Memory — how to maintain it, whether we're losing it — is a big concern as we age. These three books tackle the subject in very different ways. Lisa Genova explores the everyday memory loss that can be concerning, but maybe shouldn't be. The other two books dive into Alzheimer's and other reasons behind dementia, one explaining the science and politics, the other full of personal stories of people who've struggled with the disease, and things we can do to preserve our brain health and ability to remember.
Remember: The Science of Memory and the Art of Forgetting
By Lisa Genova
Worried that you cannot remember where your glasses are again? Fear not because this new best seller by neuroscientist and acclaimed novelist Genova — author of the 2007 novel Still Alice, about a woman with early-onset Alzheimer's — has comforting words about what memory is, why we forget and how to tell the difference between normal forgetting and issues of concern. (Forgetting where you put your glasses is normal. Forgetting that you wear them is not.) It's also power-packed with tips and tricks. To hone your memory: Get enough sleep. Work on lowering your stress levels. Remember that emotions can impact what you remember. Use mental imaging to help your recall, keep up the exercise and eat healthy (a Mediterranean diet is best). Knowledge is memory power, and being less afraid of what you don't remember and appreciating what you do is key.
The Problem of Alzheimer's: How Science, Culture, and Politics Turned a Rare Disease Into a Crisis and What We Can Do About It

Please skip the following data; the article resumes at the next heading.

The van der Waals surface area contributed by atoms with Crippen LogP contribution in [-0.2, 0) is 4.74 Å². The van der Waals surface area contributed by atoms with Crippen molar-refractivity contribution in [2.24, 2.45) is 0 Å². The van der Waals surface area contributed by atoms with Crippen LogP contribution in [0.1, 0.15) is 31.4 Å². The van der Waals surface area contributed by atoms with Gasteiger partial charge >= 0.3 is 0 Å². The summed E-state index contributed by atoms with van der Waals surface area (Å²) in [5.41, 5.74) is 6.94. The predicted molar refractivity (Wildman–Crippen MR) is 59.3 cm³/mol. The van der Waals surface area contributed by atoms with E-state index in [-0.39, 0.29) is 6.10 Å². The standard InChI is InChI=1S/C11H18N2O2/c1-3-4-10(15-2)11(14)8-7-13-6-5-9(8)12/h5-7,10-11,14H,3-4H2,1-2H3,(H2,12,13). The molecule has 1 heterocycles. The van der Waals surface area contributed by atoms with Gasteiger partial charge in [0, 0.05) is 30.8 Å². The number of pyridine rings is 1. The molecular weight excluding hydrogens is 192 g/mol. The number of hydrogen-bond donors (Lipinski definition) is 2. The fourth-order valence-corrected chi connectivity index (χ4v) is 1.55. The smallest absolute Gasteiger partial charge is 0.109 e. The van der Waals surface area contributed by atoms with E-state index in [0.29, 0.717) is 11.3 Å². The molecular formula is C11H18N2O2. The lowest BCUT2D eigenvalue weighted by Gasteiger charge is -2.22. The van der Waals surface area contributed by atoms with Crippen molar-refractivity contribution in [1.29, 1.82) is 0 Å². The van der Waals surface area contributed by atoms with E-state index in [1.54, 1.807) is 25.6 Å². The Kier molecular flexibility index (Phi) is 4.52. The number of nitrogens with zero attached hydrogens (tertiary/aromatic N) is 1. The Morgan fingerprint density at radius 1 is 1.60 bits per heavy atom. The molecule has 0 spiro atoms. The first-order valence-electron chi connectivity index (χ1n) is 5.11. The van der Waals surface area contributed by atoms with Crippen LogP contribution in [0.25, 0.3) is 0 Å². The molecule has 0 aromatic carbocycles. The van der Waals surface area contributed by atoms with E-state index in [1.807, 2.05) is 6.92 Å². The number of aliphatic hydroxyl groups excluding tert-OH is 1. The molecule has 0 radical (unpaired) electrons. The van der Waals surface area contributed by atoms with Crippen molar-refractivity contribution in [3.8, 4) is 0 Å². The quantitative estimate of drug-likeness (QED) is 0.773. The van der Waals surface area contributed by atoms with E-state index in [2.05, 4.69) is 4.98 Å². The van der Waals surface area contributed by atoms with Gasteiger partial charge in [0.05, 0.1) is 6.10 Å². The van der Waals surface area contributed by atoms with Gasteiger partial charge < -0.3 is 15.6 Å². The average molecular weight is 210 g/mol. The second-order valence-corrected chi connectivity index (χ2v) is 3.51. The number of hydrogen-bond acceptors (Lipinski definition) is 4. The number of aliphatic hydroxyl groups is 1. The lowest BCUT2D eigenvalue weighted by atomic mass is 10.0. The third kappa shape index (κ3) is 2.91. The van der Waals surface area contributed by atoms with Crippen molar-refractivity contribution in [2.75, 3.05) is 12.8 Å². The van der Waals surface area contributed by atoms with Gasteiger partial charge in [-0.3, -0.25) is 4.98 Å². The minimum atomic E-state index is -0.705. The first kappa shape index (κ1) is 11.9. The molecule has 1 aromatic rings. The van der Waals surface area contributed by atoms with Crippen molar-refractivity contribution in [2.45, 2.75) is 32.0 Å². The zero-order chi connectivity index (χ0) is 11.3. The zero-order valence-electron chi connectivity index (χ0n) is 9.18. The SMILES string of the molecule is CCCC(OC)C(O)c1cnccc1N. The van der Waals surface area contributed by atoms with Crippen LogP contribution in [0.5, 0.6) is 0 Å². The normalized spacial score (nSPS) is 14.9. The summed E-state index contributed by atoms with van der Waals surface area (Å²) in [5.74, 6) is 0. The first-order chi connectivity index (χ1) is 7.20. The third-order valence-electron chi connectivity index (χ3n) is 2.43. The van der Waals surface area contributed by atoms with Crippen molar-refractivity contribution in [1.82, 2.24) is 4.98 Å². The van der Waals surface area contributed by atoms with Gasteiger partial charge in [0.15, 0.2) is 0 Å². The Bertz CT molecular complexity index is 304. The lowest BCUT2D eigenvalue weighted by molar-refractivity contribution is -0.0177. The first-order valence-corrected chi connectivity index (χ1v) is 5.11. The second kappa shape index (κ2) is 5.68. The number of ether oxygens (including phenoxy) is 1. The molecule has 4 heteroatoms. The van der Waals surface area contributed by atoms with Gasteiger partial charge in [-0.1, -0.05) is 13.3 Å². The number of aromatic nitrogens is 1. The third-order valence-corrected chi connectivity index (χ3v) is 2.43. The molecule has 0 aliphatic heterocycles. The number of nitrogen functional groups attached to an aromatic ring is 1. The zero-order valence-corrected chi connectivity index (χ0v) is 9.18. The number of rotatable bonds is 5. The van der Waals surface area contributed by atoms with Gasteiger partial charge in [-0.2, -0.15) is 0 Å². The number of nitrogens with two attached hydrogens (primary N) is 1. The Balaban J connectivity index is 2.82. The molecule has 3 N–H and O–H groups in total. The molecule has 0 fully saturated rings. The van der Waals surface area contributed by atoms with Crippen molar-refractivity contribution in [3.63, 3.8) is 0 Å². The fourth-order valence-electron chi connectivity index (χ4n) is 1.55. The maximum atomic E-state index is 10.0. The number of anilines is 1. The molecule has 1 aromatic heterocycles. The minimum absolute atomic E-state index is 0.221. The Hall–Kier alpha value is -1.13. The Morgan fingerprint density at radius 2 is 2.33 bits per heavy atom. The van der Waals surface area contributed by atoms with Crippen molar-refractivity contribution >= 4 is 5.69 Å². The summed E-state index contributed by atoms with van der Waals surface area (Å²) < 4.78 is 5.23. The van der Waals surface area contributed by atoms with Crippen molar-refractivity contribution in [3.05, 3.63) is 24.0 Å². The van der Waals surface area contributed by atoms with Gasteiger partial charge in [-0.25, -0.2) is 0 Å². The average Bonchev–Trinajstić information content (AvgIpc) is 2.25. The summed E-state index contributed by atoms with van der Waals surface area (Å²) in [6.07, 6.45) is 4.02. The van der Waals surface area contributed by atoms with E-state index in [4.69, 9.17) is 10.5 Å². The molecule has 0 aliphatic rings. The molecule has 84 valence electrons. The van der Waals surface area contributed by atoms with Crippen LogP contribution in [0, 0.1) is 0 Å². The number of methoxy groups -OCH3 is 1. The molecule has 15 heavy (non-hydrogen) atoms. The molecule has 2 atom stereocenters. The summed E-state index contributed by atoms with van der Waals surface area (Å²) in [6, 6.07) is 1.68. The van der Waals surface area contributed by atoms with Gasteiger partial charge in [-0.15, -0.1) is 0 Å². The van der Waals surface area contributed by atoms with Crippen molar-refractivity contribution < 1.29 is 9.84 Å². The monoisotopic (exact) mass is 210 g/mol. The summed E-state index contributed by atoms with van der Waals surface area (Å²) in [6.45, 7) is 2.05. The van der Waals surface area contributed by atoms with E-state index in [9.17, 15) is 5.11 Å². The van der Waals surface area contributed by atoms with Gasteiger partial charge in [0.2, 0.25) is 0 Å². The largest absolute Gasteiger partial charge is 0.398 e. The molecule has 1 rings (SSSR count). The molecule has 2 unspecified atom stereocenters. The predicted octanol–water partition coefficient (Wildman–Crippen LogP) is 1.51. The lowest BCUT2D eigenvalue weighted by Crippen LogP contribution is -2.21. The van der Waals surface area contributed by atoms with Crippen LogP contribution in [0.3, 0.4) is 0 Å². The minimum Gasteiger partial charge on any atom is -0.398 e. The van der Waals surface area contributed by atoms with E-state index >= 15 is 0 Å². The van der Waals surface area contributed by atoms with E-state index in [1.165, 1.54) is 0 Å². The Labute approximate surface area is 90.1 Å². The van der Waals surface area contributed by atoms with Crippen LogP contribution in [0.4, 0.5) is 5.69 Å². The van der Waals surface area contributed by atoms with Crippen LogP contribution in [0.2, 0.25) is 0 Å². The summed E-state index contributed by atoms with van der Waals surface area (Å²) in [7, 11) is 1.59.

By Jason Karlawish
Can we eradicate Alzheimer's? And why has this disease now become such a crisis? Experts estimate that 5.8 million Americans had the Alzheimer's in 2020, at a cost of approximately $226 billion. And caregivers are not getting the help — financial and otherwise — that they need. Karlawish, who works at the Penn Memory Center in Philadelphia, fascinatingly tracks the history of Alzheimer's, arguing that because our health system ignored it for so long, dismissing it as cognitive impairment instead of a brain disease, research faltered. While there are some hopeful new drugs, there is still no cure — but there are ways to reduce the impact of the disease: Monitor blood pressure and cholesterol. Rethink how you can support family members with Alzheimer's and look into progressive care communities. And most important, Karlawish suggests, vote for candidates who recognize the disease as a growing problem as our society ages, and are most likely to fight for research and treatment funding.
The Memory Thief and the Secrets Behind How We Remember: A Medical Mystery
By Lauren Aguirre
While all of us worry about Alzheimer's, what if you lost your memory overnight? That happened in 2018 to 25-year-old Owen Rivers, and while he has mostly recovered, he still has issues. How can such a thing happen? The answer is a link between opioid misuse and memory. So what to do? Aguirre suggests being careful about opioids, which may be appropriate after a surgical procedure or to control pain from cancer, but long-term high-dose use can lead to addiction and may damage your brain's memory center. Mounting evidence also suggests that exercise improves our memory, as do mental workouts (like counting backward from 100 by threes to 1). And don't forget to socialize because loneliness can put you at risk. Full of colorfully written case histories, this book is not only useful, it's also a lively read. (June 1)